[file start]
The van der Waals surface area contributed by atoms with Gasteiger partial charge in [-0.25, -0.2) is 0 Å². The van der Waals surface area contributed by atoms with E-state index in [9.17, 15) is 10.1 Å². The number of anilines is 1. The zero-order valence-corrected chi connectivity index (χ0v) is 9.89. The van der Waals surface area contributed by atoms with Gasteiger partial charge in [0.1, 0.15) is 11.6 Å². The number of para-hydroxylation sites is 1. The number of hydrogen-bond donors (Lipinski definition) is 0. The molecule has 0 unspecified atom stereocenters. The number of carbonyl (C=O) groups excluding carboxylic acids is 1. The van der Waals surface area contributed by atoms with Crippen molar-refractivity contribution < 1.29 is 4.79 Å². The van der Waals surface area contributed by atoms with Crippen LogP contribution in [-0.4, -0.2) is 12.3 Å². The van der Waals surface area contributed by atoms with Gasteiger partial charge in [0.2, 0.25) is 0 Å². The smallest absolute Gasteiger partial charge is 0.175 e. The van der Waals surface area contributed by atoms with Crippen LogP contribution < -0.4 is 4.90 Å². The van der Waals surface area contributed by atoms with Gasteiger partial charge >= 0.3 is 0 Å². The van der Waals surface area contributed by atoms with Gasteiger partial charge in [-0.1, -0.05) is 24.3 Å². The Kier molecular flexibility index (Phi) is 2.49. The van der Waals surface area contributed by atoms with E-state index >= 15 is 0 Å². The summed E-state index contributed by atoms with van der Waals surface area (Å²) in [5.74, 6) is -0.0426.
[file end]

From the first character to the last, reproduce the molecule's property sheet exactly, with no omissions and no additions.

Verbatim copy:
The van der Waals surface area contributed by atoms with Gasteiger partial charge in [-0.25, -0.2) is 0 Å². The van der Waals surface area contributed by atoms with E-state index in [9.17, 15) is 10.1 Å². The number of anilines is 1. The zero-order valence-corrected chi connectivity index (χ0v) is 9.89. The van der Waals surface area contributed by atoms with Gasteiger partial charge in [0.1, 0.15) is 11.6 Å². The number of para-hydroxylation sites is 1. The number of hydrogen-bond donors (Lipinski definition) is 0. The molecule has 0 unspecified atom stereocenters. The number of carbonyl (C=O) groups excluding carboxylic acids is 1. The van der Waals surface area contributed by atoms with Crippen molar-refractivity contribution < 1.29 is 4.79 Å². The van der Waals surface area contributed by atoms with Crippen LogP contribution in [-0.4, -0.2) is 12.3 Å². The van der Waals surface area contributed by atoms with Gasteiger partial charge in [0.2, 0.25) is 0 Å². The smallest absolute Gasteiger partial charge is 0.175 e. The van der Waals surface area contributed by atoms with Crippen LogP contribution < -0.4 is 4.90 Å². The van der Waals surface area contributed by atoms with Gasteiger partial charge >= 0.3 is 0 Å². The van der Waals surface area contributed by atoms with Gasteiger partial charge in [-0.1, -0.05) is 24.3 Å². The Kier molecular flexibility index (Phi) is 2.49. The van der Waals surface area contributed by atoms with E-state index >= 15 is 0 Å². The summed E-state index contributed by atoms with van der Waals surface area (Å²) in [5.74, 6) is -0.0426.